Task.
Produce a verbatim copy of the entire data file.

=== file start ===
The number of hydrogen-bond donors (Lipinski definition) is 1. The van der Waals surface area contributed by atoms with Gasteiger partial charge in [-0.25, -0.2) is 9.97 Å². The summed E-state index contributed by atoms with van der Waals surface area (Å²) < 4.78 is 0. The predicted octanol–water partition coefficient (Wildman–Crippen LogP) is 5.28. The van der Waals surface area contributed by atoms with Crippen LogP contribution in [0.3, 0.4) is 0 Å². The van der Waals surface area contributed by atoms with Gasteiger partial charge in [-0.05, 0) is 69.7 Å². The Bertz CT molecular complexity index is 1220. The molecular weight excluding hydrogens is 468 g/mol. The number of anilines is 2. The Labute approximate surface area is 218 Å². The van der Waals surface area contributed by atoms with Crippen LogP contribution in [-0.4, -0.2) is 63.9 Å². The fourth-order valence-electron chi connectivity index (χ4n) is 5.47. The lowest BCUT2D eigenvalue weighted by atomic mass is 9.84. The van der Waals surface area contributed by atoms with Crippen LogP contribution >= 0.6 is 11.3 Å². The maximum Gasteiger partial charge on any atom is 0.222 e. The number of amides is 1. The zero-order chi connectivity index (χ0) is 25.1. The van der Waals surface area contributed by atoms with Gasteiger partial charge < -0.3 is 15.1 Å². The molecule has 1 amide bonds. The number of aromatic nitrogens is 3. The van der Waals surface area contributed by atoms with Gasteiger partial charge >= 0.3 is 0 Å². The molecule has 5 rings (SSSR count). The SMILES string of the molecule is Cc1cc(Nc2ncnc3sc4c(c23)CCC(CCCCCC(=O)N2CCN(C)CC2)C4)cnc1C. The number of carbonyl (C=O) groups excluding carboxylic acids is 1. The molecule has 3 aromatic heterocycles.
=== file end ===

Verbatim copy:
The number of hydrogen-bond donors (Lipinski definition) is 1. The van der Waals surface area contributed by atoms with Gasteiger partial charge in [-0.25, -0.2) is 9.97 Å². The summed E-state index contributed by atoms with van der Waals surface area (Å²) < 4.78 is 0. The predicted octanol–water partition coefficient (Wildman–Crippen LogP) is 5.28. The van der Waals surface area contributed by atoms with Crippen LogP contribution in [0.3, 0.4) is 0 Å². The van der Waals surface area contributed by atoms with Gasteiger partial charge in [-0.05, 0) is 69.7 Å². The Bertz CT molecular complexity index is 1220. The molecular weight excluding hydrogens is 468 g/mol. The number of anilines is 2. The Labute approximate surface area is 218 Å². The van der Waals surface area contributed by atoms with Crippen LogP contribution in [-0.4, -0.2) is 63.9 Å². The fourth-order valence-electron chi connectivity index (χ4n) is 5.47. The lowest BCUT2D eigenvalue weighted by atomic mass is 9.84. The van der Waals surface area contributed by atoms with Crippen LogP contribution >= 0.6 is 11.3 Å². The maximum Gasteiger partial charge on any atom is 0.222 e. The number of amides is 1. The zero-order chi connectivity index (χ0) is 25.1. The van der Waals surface area contributed by atoms with Gasteiger partial charge < -0.3 is 15.1 Å². The molecule has 1 amide bonds. The number of aromatic nitrogens is 3. The van der Waals surface area contributed by atoms with Gasteiger partial charge >= 0.3 is 0 Å². The molecule has 5 rings (SSSR count). The SMILES string of the molecule is Cc1cc(Nc2ncnc3sc4c(c23)CCC(CCCCCC(=O)N2CCN(C)CC2)C4)cnc1C. The number of carbonyl (C=O) groups excluding carboxylic acids is 1. The molecule has 3 aromatic heterocycles.